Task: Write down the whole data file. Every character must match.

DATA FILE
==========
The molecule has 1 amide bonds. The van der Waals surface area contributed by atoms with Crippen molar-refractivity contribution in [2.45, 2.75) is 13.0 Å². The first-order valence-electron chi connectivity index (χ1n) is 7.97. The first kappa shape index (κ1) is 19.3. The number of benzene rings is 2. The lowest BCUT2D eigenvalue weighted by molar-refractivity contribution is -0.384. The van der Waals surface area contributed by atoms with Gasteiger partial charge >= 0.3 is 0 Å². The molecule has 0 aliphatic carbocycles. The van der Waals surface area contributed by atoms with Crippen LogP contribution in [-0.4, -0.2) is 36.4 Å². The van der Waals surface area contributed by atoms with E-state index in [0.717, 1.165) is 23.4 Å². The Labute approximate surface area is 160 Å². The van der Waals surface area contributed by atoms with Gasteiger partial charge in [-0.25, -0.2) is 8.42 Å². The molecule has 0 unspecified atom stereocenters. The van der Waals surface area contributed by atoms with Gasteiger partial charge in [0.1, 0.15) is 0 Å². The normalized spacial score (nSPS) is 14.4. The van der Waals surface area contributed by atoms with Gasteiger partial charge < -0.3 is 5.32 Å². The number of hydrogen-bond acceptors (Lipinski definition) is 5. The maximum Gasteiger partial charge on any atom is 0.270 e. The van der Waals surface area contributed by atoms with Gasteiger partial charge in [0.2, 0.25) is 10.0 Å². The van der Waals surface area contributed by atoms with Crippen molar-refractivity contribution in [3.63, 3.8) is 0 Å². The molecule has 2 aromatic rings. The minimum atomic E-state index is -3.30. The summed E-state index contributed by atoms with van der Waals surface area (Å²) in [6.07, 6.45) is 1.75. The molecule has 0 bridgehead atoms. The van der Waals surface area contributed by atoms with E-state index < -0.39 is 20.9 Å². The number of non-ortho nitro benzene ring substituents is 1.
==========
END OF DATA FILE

The molecule has 1 amide bonds. The van der Waals surface area contributed by atoms with Crippen molar-refractivity contribution in [2.45, 2.75) is 13.0 Å². The first-order valence-electron chi connectivity index (χ1n) is 7.97. The first kappa shape index (κ1) is 19.3. The number of benzene rings is 2. The lowest BCUT2D eigenvalue weighted by molar-refractivity contribution is -0.384. The van der Waals surface area contributed by atoms with Gasteiger partial charge >= 0.3 is 0 Å². The molecule has 0 aliphatic carbocycles. The van der Waals surface area contributed by atoms with Crippen LogP contribution in [-0.4, -0.2) is 36.4 Å². The van der Waals surface area contributed by atoms with E-state index in [0.717, 1.165) is 23.4 Å². The Labute approximate surface area is 160 Å². The van der Waals surface area contributed by atoms with Gasteiger partial charge in [-0.25, -0.2) is 8.42 Å². The molecule has 0 unspecified atom stereocenters. The van der Waals surface area contributed by atoms with Gasteiger partial charge in [0.1, 0.15) is 0 Å². The normalized spacial score (nSPS) is 14.4. The van der Waals surface area contributed by atoms with Gasteiger partial charge < -0.3 is 5.32 Å². The number of hydrogen-bond acceptors (Lipinski definition) is 5. The maximum Gasteiger partial charge on any atom is 0.270 e. The van der Waals surface area contributed by atoms with Gasteiger partial charge in [0.2, 0.25) is 10.0 Å². The van der Waals surface area contributed by atoms with Crippen molar-refractivity contribution in [3.63, 3.8) is 0 Å². The molecule has 2 aromatic rings. The minimum atomic E-state index is -3.30. The summed E-state index contributed by atoms with van der Waals surface area (Å²) in [6.07, 6.45) is 1.75. The molecule has 0 bridgehead atoms. The van der Waals surface area contributed by atoms with E-state index < -0.39 is 20.9 Å². The number of non-ortho nitro benzene ring substituents is 1.